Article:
Wendel Rosen's Intellectual Property Blog

Christmas Comes Early for The Slants (and the Washington Redskins)

On December 22, 2015, in a potentially far-reaching decision, the Federal Circuit Court of Appeals held that Section 2(a) of the Lanham Act, which prohibits registration of disparaging trademarks, is unconstitutional under the First Amendment’s guarantee of free speech. While perhaps the most publicized “disparaging trademark” controversy this year centered around the Washington Redskins, whose trademark registrations were cancelled earlier this year in a decision upheld by a federal district court (the case is currently on appeal to the Fourth Circuit), this case before the Federal Circuit involved Simon Shiao-Tam, who applied to register the name of his band, “The Slants,”  for trademark protection.

The band The Slants

The Slants: photo from the band’s website.

Though the Portland-based band is comprised of Asian American musicians who had previously stated that the name’s intent was to reclaim the word, the U.S. Patent and Trademark Office (USPTO) refused to register the mark based on Section 2(a)’s prohibition against registration of trademarks that consist of “immoral, deceptive, or scandalous matter; or matter which may disparage…persons, living or dead, institutions, beliefs, or national symbols, or bring them into contempt, or disrepute.” This decision was affirmed by the USPTO’s Trademark Trial and Appeals Board.

Ironically, in the initial appeal of the matter to the Federal Court, neither Tam nor the government focused on the First Amendment argument. At oral argument in the initial appeal in January 2015, Judge Kimberly Ann Moore (who is also a Washington Redskins fan) invited the government’s attorney to discuss the First Amendment issue, which the attorney declined to do.  Writing for the majority, Judge Moore affirmed the USPTO’s refusal to register the mark, finding that there was substantial evidence supporting the USPTO’s finding that the term “The Slants” was disparaging and also rejecting Tam’s backup argument that Section 2(a) was a violation of the First Amendment. The Federal Circuit stated that it was bound by precedent, namely a prior 1981 case (In re McGinley) that had held the government’s refusal to register a disparaging mark does not prevent a party from using it (and therefore, there was no First Amendment violation). See the April 2015 opinion In re Tam.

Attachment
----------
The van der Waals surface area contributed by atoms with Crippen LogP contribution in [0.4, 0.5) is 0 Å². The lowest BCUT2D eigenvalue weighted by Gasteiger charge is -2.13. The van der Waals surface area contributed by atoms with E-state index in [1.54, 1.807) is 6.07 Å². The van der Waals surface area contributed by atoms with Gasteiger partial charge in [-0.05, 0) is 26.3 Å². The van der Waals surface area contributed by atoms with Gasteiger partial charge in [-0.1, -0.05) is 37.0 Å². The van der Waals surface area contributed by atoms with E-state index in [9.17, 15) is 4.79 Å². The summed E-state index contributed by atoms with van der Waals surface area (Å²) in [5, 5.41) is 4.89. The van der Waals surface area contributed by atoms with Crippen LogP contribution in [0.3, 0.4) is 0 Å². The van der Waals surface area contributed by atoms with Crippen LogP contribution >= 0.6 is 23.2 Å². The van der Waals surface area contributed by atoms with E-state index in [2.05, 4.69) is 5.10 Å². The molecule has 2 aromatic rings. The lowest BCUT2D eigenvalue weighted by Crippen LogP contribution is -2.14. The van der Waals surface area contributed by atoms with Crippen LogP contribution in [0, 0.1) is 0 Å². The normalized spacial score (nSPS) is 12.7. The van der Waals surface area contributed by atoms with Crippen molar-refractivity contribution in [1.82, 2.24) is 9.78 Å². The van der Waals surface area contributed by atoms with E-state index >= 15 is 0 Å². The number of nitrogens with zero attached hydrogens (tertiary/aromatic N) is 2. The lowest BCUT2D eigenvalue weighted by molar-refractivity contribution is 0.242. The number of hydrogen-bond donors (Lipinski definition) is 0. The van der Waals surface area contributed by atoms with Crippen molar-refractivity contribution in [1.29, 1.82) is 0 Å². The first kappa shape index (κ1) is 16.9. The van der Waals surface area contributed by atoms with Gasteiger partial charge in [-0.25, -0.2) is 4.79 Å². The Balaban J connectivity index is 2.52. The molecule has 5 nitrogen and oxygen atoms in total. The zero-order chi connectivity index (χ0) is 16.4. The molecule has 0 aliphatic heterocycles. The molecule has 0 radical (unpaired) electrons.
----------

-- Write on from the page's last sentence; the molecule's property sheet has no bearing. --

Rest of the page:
However, in that same decision, in a lengthy section entitled “additional views,” Judge Moore urged the Court to revisit In re McGinley and to reexamine the First Amendment issue. Thereafter, the Court of Appeals decided on its own, and without the request of the government or Mr. Tam, to review the decision en banc before a full panel of judges and ordered briefing on the First Amendment question, leading tRedskins Football Helmeto this latest decision.  Although not binding on the Fourth Circuit Court of Appeals, which will be hearing the Washington Redskins’ appeal next year, the Fourth Circuit could be persuaded to reverse the USPTO’s cancellation of the Redskins’ trademark registrations.

 

A full copy of the Federal Circuit’s en banc opinion can be accessed here.

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